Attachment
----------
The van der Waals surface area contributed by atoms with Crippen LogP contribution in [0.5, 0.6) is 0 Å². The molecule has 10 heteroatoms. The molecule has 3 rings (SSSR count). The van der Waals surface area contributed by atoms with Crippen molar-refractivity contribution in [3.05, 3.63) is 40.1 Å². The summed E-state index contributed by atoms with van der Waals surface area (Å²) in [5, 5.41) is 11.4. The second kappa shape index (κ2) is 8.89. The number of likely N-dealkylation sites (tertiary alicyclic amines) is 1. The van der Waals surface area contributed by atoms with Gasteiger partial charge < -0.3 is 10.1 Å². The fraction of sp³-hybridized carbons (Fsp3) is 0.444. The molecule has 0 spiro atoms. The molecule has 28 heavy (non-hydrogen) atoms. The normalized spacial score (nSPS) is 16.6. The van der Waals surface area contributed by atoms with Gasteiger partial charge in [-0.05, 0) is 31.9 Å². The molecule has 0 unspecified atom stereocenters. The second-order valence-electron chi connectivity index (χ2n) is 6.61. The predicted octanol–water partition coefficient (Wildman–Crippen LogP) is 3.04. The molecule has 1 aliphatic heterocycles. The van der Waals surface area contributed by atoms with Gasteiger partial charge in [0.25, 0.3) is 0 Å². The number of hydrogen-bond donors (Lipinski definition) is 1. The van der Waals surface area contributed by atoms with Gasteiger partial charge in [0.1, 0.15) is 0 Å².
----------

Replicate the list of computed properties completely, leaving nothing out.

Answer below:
The van der Waals surface area contributed by atoms with Crippen LogP contribution in [0.5, 0.6) is 0 Å². The molecule has 10 heteroatoms. The molecule has 3 rings (SSSR count). The van der Waals surface area contributed by atoms with Crippen molar-refractivity contribution in [3.05, 3.63) is 40.1 Å². The summed E-state index contributed by atoms with van der Waals surface area (Å²) in [5, 5.41) is 11.4. The second kappa shape index (κ2) is 8.89. The number of likely N-dealkylation sites (tertiary alicyclic amines) is 1. The van der Waals surface area contributed by atoms with Gasteiger partial charge < -0.3 is 10.1 Å². The fraction of sp³-hybridized carbons (Fsp3) is 0.444. The molecule has 0 spiro atoms. The molecule has 28 heavy (non-hydrogen) atoms. The normalized spacial score (nSPS) is 16.6. The van der Waals surface area contributed by atoms with Gasteiger partial charge in [-0.05, 0) is 31.9 Å². The molecule has 0 unspecified atom stereocenters. The second-order valence-electron chi connectivity index (χ2n) is 6.61. The predicted octanol–water partition coefficient (Wildman–Crippen LogP) is 3.04. The molecule has 1 aliphatic heterocycles. The van der Waals surface area contributed by atoms with Gasteiger partial charge in [0.25, 0.3) is 0 Å². The number of hydrogen-bond donors (Lipinski definition) is 1. The van der Waals surface area contributed by atoms with Gasteiger partial charge in [0.1, 0.15) is 0 Å².